Wells Fargo’s Discount UK Deal is the New Normal
‘Re-trades’ make up large portion of transactions following the Brexit referendum
In the tumultuous weeks following Britain’s vote to leave the European Union, Wells Fargo & Co restarted talks on a deal to buy an office-building development. Wells sought to do what several other big property purchasers have done since the historic Brexit vote and negotiate a “re-trade.”
On July 18, Wells said it would spend nearly £300 million ($399.1 million) to buy the property, slightly below what was in the works before the vote, according to a person familiar with the matter.
Wells Fargo will be using the building to house its London operations, which consist primarily of 850 employees who serve the bank’s corporate, commercial and financial institution customers as they do business in Europe, the Middle East and Africa.
“We’re making a long-term commitment here,” said Frank Pizzo, regional president for Europe, Mideast and Africa region at Wells Fargo. Brexit didn’t have “any impact on that position.”
The deal happened at a time when the UK real-estate market was in chaos, with landlords’ stocks tumbling and redemptions halted on some property funds. London office values have suffered the most thus far, according to experts but some analysts have predicted a broad swathe of UK commercial real-estate prices could fall further over the next 12 months.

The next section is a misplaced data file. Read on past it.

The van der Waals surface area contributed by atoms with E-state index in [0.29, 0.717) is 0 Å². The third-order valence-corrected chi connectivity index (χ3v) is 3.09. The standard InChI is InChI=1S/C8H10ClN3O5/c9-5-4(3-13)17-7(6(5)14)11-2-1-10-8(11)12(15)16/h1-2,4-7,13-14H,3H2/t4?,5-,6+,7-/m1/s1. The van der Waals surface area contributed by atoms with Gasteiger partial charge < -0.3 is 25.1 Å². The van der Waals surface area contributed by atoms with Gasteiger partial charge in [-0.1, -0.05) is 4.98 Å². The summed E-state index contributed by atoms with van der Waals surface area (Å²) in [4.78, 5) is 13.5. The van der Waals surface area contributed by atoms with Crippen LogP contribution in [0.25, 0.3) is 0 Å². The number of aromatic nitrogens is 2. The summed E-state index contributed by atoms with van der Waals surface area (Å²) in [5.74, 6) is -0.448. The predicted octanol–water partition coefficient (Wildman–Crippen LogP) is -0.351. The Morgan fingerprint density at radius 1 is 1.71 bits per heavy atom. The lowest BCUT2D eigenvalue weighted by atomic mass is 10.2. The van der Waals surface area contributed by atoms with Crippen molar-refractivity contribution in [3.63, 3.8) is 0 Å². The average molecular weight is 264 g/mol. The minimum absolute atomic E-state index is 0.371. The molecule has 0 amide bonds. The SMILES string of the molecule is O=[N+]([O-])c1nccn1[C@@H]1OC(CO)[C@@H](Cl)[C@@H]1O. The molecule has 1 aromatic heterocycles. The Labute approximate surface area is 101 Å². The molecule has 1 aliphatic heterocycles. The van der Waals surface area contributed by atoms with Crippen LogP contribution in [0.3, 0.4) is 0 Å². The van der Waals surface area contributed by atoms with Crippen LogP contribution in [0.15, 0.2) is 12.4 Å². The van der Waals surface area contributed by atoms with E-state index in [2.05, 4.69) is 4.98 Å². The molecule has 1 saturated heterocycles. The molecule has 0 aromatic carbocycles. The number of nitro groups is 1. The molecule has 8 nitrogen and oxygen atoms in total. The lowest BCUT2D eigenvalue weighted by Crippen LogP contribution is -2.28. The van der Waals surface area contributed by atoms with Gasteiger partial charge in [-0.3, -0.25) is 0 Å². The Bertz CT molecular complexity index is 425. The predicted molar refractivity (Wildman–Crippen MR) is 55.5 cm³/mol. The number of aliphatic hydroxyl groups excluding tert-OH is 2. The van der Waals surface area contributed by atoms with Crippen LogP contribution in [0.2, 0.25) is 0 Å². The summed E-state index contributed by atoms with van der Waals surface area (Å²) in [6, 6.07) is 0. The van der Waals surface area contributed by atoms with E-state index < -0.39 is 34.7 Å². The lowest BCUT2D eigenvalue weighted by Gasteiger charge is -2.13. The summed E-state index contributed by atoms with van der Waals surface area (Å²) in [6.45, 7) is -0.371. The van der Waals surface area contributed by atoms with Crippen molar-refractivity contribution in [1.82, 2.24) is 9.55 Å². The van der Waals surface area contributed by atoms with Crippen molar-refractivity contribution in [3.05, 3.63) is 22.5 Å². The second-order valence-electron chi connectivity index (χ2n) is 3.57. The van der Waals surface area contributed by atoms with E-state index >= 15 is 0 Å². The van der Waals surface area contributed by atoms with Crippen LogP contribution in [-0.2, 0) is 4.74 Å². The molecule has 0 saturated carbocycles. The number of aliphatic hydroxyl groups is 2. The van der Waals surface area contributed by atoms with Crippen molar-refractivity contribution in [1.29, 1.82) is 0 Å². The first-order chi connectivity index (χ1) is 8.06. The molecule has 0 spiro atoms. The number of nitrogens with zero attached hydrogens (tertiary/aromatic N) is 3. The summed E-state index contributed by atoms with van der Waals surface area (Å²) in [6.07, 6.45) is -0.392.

Re-trades have made up a large portion of the transactions that have taken place since the June 23 vote, according to market participants.
But the discounts, as reflected by the Wells Fargo deal, have been less than those suffered by sellers in the UK and other real-estate markets in previous shocks, most recently the 2008 global financial collapse. Back then markets essentially ground to a halt, said Anne Breen, head of real-estate research and strategy at asset manager Standard Life Investments, one of the fund managers that have halted redemptions.
“Today in the UK the backdrop is quite different. There remains liquidity,” Ms. Breen said. “The banks are still open for business. Investors are still looking at property yield and think it’s attractive.
The REITs [real-estate investment trusts] are very well financed and structured relative to previous cycles.”
Wells Fargo, for example, benefited from the steep drop in the sterling compared with dollars following the referendum, which essentially knocked another 12% off the sticker price.
Such bargains are prompting some investors to sniff for buying opportunities. Norwegian sovereign-wealth fund manager Norges Bank Investment Management purchased a high profile Oxford Street commercial building in mid-July for £124 million from Aberdeen Asset Management PLC, one of the asset managers that has continued making redemption’s.
Other buyers also are re-trading deals. German property investor Deka Immobilien GmbH bought a 14-story office building in Manchester in August for £164 million, less than the price that had been settled on before the referendum, according to a statement from the firm.